Posted: May 2, 2007
Students from Holyoke Community College have been studying math at Mount Holyoke this year as part of MHC's effort to reach out to community college students to support and encourage them to transfer to selective four-year schools. The course, emphasizing problem solving and quantitative reasoning, is taught by James Morrow, lecturer in mathematics, and Charlene Morrow, lecturer in psychology and education. The seminar is part of a larger initiative funded by the Jack Kent Cooke Foundation to help high-achieving, low- and moderate-income students prepare to enter four-year schools. Mount Holyoke received $779,000 from the grant, and the College is contributing an additional $2 million in financial aid and costs towards the initiative.
The Morrows' course, which was offered both fall and spring semesters, aims to develop some of the skills students will need in order to continue on in mathematics, statistics, or quantitatively based courses such as economics, sociology, or psychology. According to Charlene Morrow, they decided to focus on math because "it is an area that students often feel anxious and fearful about, especially if they have been away from school for a while."
Each student also develops a quantitative skills action plan for the remainder of their community college experience. The plan includes tactics about how to become a more independent learner, how to find support when taking challenging courses, and how to prepare for the challenges of taking mathematics and other quantitative courses at selective colleges. HCC students receive substantial support from the Pathways Program at Holyoke Community College that helps them navigate the application process to four-year schools and prepare for making choices about continuing their education. In addition to working with the Morrows, students also meet current Frances Perkins Scholars who serve as mentors to the HCC students.
"One of the important things about this class is its confidence-building aspect. The students we are teaching are wonderful, smart, lively, and motivated, but many are very intimidated by the idea of being at Mount Holyoke--or a college like MHC," Charlene Morrow said. "Coming to campus, having MHC mentors who are friendly, supportive, and excited about working with them, and being successful in the seminar is very helpful in creating a vision of high aspirations and success beyond HCC."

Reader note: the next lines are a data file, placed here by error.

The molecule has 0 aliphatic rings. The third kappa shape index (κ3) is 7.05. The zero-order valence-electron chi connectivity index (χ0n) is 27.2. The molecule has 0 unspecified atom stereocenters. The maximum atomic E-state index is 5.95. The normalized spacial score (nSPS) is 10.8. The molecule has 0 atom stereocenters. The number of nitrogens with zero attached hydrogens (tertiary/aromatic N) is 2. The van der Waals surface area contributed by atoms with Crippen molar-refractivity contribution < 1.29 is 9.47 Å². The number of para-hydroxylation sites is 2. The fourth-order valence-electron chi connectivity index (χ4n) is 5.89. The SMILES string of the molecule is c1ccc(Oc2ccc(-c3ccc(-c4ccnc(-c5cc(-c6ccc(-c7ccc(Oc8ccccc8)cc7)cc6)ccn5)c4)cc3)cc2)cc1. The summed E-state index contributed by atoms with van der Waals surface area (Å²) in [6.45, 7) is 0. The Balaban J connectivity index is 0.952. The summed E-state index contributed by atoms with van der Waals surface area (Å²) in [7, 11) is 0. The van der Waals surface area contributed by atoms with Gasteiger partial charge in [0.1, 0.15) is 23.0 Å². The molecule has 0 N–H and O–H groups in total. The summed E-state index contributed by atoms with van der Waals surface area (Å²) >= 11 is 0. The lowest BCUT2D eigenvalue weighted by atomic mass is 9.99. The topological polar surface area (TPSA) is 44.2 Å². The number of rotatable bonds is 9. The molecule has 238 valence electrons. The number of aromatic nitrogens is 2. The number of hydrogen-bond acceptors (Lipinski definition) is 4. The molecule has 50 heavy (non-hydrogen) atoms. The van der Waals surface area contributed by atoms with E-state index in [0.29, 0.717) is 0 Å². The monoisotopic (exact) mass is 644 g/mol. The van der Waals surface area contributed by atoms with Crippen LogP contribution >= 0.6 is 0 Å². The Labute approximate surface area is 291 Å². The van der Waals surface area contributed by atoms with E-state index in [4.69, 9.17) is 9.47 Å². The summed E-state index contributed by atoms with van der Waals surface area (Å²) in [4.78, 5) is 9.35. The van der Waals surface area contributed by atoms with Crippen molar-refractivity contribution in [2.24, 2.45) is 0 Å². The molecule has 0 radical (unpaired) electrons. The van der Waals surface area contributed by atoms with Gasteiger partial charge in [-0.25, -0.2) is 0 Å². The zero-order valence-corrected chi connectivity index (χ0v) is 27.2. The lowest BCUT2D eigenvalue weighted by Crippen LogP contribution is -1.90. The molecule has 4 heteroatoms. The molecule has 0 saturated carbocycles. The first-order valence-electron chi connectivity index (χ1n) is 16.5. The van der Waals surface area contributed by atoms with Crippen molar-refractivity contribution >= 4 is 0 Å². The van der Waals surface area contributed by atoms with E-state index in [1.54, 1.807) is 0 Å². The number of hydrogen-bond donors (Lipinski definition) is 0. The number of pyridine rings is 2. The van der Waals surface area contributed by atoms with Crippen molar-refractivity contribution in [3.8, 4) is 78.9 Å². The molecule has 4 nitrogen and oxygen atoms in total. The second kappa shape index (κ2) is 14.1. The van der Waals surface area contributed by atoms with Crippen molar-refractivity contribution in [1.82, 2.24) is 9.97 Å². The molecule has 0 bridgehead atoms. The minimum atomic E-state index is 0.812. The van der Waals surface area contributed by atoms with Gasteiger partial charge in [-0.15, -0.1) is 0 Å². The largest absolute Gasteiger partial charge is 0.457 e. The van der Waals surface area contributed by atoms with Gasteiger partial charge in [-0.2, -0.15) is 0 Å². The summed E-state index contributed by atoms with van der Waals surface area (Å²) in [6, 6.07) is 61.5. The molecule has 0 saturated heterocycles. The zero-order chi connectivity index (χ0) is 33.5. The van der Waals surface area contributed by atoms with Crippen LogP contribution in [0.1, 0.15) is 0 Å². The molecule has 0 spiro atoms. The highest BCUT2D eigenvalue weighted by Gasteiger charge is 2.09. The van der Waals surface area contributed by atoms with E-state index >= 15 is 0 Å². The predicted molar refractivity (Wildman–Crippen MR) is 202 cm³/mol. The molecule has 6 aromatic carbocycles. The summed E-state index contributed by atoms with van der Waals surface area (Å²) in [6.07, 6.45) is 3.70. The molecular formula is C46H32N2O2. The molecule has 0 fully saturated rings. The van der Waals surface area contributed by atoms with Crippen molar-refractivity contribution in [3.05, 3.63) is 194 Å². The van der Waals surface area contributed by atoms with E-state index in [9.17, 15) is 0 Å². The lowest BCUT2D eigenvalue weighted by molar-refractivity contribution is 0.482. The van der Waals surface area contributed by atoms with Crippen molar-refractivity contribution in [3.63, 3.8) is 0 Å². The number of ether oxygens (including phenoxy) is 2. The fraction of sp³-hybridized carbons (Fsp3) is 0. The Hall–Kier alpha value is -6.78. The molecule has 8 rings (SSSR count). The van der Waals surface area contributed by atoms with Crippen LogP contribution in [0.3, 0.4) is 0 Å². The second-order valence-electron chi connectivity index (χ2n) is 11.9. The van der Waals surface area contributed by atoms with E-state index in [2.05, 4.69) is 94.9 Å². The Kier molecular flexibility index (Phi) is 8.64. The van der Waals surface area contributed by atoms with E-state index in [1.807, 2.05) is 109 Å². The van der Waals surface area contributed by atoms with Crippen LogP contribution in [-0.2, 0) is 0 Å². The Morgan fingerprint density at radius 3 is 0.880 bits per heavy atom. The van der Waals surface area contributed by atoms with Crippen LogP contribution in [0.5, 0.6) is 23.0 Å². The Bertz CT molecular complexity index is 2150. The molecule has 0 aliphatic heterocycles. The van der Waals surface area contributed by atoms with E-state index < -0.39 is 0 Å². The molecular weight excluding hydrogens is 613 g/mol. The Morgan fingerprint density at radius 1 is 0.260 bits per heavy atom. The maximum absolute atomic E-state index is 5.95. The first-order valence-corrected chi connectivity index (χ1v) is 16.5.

Like many of the students who took the course, Jessica Santiago had never thought of attending a college like Mount Holyoke. But through her exposure to the campus and community in taking the Math Transitions course, she decided to apply to the Frances Perkins Program at Mount Holyoke and has been accepted for fall 2007. Santiago had attended American University for a semester before being deployed as an Army National Guard soldier in Washington, DC, from 2003 to 2004. Following her deployment, she wasn't ready to return to school until 2005, when she started at Holyoke Community College. She was referred to the Math Transitions Seminar by Irma Medina FP '04, the coordinator of the Pathways Program at HCC, and then met the Morrows and the directors of the Frances Perkins Program.
"I honestly didn't know what to expect, and I certainly didn't expect people to be so interested in me and where I continued my education. I was simply interested in exploring my options and being involved in as much as I could," Santiago said. "The Math Transitions Seminar was not about math. It was about challenging my way of thinking; the experience left me with new friends and an interest in the MHC community."
Last March, the Jack Kent Cooke Foundation joined with three public universities and five private colleges and universities, including Mount Holyoke and Amherst Colleges, to invest $27 million to markedly increase the opportunities for high-achieving, low- and moderate-income community college students to earn bachelor's degrees from selective four-year institutions, according to foundation materials. It is the largest shared investment to date by leading colleges and universities to overcome the lack of opportunities these students have to attend such schools.
Some of Mount Holyoke's other initiatives to provide more access include having Carolyn Dietel, associate director of the Frances Perkins Program and coordinator of transfer affairs, travel to community colleges around the country in an effort to recruit both traditional- and nontraditional-aged students. The grant also allowed Mount Holyoke to pay the transportation costs for students from around the country, who wouldn't ordinarily have the opportunity to travel to Mount Holyoke, to come and see the campus during the transfer students' preview weekend in February.